Mumbai: Tata Steel Ltd on Tuesday posted its first profit in five quarters as a strong performance by its Indian business, a rebound in demand and higher pricing helped counter weak sales in Europe.
The steel maker reported a consolidated net profit of Rs231.90 crore in the quarter to 31 December, compared with a net loss of Rs2,747.72 crore a year ago. Revenue rose 14% to Rs29,391.60 crore from Rs25,766.89 crore a year earlier.
Fifteen analysts polled by Bloomberg had expected Tata Steel to report a consolidated net profit of Rs130 crore; two analysts had expected revenue of Rs29,436 crore.
Global steel mills have seen profits jump after prices of the alloy advanced because of government stimulus in China, the world’s biggest consumer. At the same time, a ramp-up in capacity in India saw volumes increase, boosting sales of local mills.
At Tata Steel, India business revenue rose 39% to Rs14,106.04 crore in the quarter to December. Revenue at Tata Steel Europe fell 6.3% to Rs12,537.08 crore.
Over the past two years, Tata Steel has cut jobs and shuttered some of its plants in Europe, blaming competition from cheap Chinese imports, a strong pound and high costs.
Total costs in the quarter rose 3.9% to Rs27,232.08 crore. Finance costs alone rose 40.5% to Rs1,387.40 crore.
The company said that its steel deliveries in the December quarter stood at 6.11 million tonnes. As of 31 December, Tata Steel’s net debt stood at Rs76,680 crore.
In India, Tata Steel said its deliveries rose 27% year-on-year, at a time when the domestic markets contracted by 2%. Its automotive sales grew by 20% year-on-year, sales in the industrial products, projects and exports vertical rose 47% while those in branded products grew 13%, Tata Steel said in a statement.
“While the broader market was affected by lower rural sales and adverse consumer sentiments, we were able to increase overall volumes by 14% sequentially and register strong growth across all our target customer segments. Further, our focus on cost improvement initiatives and our integrated operations helped us to contain the impact of rising raw material prices,” said T.V. Narendran, managing director, Tata Steel India and South East Asia.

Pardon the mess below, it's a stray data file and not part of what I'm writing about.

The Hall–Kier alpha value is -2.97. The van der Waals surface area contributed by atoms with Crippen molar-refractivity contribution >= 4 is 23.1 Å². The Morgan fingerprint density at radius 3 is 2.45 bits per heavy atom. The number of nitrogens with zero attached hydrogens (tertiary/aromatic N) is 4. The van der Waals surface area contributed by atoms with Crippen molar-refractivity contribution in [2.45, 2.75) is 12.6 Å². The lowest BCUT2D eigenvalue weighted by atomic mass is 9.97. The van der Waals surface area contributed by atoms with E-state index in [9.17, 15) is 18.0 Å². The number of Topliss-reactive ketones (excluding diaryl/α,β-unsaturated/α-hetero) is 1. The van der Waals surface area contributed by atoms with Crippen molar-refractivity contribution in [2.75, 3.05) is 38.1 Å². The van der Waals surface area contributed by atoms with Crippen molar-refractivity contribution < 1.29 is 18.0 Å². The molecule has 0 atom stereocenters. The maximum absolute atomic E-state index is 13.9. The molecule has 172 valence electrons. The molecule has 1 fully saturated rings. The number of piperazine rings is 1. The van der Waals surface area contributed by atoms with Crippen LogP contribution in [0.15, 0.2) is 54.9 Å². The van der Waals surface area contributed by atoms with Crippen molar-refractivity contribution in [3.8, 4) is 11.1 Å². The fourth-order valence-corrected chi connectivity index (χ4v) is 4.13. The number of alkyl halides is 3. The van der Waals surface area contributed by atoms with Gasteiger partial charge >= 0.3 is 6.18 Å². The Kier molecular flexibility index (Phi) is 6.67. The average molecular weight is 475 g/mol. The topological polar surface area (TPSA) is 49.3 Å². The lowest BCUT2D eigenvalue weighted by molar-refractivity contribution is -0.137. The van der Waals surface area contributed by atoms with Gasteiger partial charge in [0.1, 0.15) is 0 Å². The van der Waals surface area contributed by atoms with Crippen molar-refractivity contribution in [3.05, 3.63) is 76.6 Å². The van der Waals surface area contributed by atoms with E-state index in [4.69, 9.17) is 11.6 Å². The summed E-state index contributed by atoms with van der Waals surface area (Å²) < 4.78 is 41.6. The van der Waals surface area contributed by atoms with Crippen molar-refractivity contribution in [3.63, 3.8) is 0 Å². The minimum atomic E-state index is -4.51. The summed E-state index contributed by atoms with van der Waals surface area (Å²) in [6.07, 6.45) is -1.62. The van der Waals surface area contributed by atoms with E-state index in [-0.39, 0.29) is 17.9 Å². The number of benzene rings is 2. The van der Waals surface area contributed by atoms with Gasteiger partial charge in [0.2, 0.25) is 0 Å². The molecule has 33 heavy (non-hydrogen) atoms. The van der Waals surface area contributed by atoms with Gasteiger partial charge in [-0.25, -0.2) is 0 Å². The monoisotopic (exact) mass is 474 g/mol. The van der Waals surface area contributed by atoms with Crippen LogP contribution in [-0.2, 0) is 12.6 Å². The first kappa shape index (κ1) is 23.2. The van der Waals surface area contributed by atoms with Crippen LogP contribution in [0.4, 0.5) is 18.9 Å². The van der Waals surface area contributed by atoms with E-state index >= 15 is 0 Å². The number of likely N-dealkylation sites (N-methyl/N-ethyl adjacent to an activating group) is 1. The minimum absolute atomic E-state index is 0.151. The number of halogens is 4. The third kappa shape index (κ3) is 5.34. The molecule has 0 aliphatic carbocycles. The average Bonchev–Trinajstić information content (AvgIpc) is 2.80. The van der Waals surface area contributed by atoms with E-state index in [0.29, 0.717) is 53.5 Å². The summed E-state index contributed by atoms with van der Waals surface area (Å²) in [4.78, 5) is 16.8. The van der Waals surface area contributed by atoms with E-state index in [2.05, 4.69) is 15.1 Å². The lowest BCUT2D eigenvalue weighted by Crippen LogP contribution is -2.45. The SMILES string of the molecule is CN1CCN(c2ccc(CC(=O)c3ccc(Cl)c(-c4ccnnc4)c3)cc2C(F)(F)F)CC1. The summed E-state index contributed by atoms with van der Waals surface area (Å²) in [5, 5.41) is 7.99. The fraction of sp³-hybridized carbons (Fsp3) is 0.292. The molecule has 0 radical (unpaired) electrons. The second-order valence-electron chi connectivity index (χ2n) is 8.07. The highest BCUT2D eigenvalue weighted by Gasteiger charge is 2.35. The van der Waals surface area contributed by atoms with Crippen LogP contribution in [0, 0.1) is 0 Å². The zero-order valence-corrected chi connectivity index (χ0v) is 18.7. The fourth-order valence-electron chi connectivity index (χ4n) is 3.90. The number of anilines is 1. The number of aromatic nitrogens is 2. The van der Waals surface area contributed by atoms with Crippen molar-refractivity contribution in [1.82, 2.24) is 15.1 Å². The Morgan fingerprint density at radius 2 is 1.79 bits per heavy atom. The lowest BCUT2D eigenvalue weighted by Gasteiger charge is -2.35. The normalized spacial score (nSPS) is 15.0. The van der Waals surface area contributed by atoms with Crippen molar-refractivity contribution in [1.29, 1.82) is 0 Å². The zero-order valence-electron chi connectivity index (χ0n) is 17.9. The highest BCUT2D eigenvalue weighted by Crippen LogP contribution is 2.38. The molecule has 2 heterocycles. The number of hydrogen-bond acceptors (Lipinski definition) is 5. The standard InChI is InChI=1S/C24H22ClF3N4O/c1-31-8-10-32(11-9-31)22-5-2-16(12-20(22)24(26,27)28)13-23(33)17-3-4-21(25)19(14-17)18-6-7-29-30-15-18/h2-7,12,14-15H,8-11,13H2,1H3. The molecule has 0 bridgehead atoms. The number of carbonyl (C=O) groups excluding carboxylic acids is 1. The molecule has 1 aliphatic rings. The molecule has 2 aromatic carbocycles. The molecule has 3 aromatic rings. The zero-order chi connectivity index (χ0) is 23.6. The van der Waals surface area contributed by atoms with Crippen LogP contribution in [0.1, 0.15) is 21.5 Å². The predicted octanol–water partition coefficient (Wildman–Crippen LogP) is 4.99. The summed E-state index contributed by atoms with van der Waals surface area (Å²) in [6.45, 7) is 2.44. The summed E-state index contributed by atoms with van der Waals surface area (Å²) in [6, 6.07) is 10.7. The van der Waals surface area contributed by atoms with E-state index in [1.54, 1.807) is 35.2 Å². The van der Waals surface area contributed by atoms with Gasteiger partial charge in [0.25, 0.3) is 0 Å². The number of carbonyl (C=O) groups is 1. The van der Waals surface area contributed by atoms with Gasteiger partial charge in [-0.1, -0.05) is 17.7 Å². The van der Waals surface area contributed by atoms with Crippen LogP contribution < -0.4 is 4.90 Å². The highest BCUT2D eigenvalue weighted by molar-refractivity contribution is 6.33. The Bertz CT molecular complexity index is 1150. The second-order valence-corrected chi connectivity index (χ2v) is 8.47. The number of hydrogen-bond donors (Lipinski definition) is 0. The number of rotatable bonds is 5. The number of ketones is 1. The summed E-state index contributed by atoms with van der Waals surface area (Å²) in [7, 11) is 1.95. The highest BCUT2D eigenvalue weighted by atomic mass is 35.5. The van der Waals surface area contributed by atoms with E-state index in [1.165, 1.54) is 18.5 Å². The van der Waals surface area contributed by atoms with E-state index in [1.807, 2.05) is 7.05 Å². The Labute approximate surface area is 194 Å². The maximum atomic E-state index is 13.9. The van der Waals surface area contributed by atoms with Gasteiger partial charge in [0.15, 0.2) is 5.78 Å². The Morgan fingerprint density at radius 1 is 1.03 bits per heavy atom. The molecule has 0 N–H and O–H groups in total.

The third-quarter performance was primarily driven by healthy domestic price realizations, which increased by about Rs3,500 per tonne on a quarter-on-quarter basis, ICICIdirect.com Research said in a note to clients.
“Tata Steel’s sales volume from the Indian operations came in at 3 million tonnes (mt), higher than our estimate of 2.7 mt, while the sales volume from the European operations came in at 2.4 mt, higher than our estimate of 2.3 mt,” said the note.
In December, subsidiary Tata Steel UK reached an agreement with trade unions to replace its defined benefit pension scheme British Steel Pension Scheme (BSPS) with a defined contribution plan.
“The strategic initiatives in the UK on the pensions continue to be an important priority for the company and we welcome the Union’s recommendation to its members to support the ballot process that is currently on to close the BSPS to future accruals,” said Koushik Chatterjee, group executive director (finance and corporate).
In a separate BSE filing on Tuesday, Tata Steel said it had elected N. Chandrasekaran as chairman of its board and appointed Peter Blauwhoff as an additional independent director effective immediately. Chandrasekaran, who was appointed as a member of the steel maker’s board on 13 January, is chief executive and managing director of Tata Consultancy Services Ltd and is the chairman designate of Tata Sons Ltd, the group holding company, where he will replace the ousted Cyrus Mistry.